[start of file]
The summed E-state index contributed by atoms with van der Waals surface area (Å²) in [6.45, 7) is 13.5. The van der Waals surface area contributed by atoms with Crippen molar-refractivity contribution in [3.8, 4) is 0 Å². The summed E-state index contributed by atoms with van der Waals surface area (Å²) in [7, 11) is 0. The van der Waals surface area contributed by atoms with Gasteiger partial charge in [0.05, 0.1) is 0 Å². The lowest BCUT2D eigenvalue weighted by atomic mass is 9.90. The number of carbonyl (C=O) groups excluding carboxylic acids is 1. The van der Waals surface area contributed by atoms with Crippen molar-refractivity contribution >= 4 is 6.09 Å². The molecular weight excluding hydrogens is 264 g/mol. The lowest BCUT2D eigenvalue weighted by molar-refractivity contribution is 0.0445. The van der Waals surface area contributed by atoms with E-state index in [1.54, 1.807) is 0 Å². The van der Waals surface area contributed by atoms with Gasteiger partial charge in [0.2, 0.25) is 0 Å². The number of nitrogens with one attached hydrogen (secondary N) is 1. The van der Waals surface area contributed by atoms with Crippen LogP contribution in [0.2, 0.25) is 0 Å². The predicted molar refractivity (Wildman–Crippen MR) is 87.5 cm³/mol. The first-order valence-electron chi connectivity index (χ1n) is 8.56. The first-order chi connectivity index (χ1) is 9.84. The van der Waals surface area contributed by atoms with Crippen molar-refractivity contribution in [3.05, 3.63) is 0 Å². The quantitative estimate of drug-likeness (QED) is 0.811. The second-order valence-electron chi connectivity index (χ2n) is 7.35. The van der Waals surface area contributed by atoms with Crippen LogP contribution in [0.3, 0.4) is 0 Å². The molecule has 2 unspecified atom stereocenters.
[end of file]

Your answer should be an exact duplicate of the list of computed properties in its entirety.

The summed E-state index contributed by atoms with van der Waals surface area (Å²) in [6.45, 7) is 13.5. The van der Waals surface area contributed by atoms with Crippen molar-refractivity contribution in [3.8, 4) is 0 Å². The summed E-state index contributed by atoms with van der Waals surface area (Å²) in [7, 11) is 0. The van der Waals surface area contributed by atoms with Gasteiger partial charge in [0.05, 0.1) is 0 Å². The lowest BCUT2D eigenvalue weighted by atomic mass is 9.90. The number of carbonyl (C=O) groups excluding carboxylic acids is 1. The van der Waals surface area contributed by atoms with Crippen molar-refractivity contribution >= 4 is 6.09 Å². The molecular weight excluding hydrogens is 264 g/mol. The lowest BCUT2D eigenvalue weighted by molar-refractivity contribution is 0.0445. The van der Waals surface area contributed by atoms with E-state index in [1.54, 1.807) is 0 Å². The van der Waals surface area contributed by atoms with Gasteiger partial charge in [0.2, 0.25) is 0 Å². The number of nitrogens with one attached hydrogen (secondary N) is 1. The van der Waals surface area contributed by atoms with Crippen LogP contribution in [0.2, 0.25) is 0 Å². The predicted molar refractivity (Wildman–Crippen MR) is 87.5 cm³/mol. The first-order valence-electron chi connectivity index (χ1n) is 8.56. The first-order chi connectivity index (χ1) is 9.84. The van der Waals surface area contributed by atoms with Crippen molar-refractivity contribution in [3.05, 3.63) is 0 Å². The quantitative estimate of drug-likeness (QED) is 0.811. The second-order valence-electron chi connectivity index (χ2n) is 7.35. The van der Waals surface area contributed by atoms with Crippen LogP contribution in [0.3, 0.4) is 0 Å². The molecule has 2 unspecified atom stereocenters.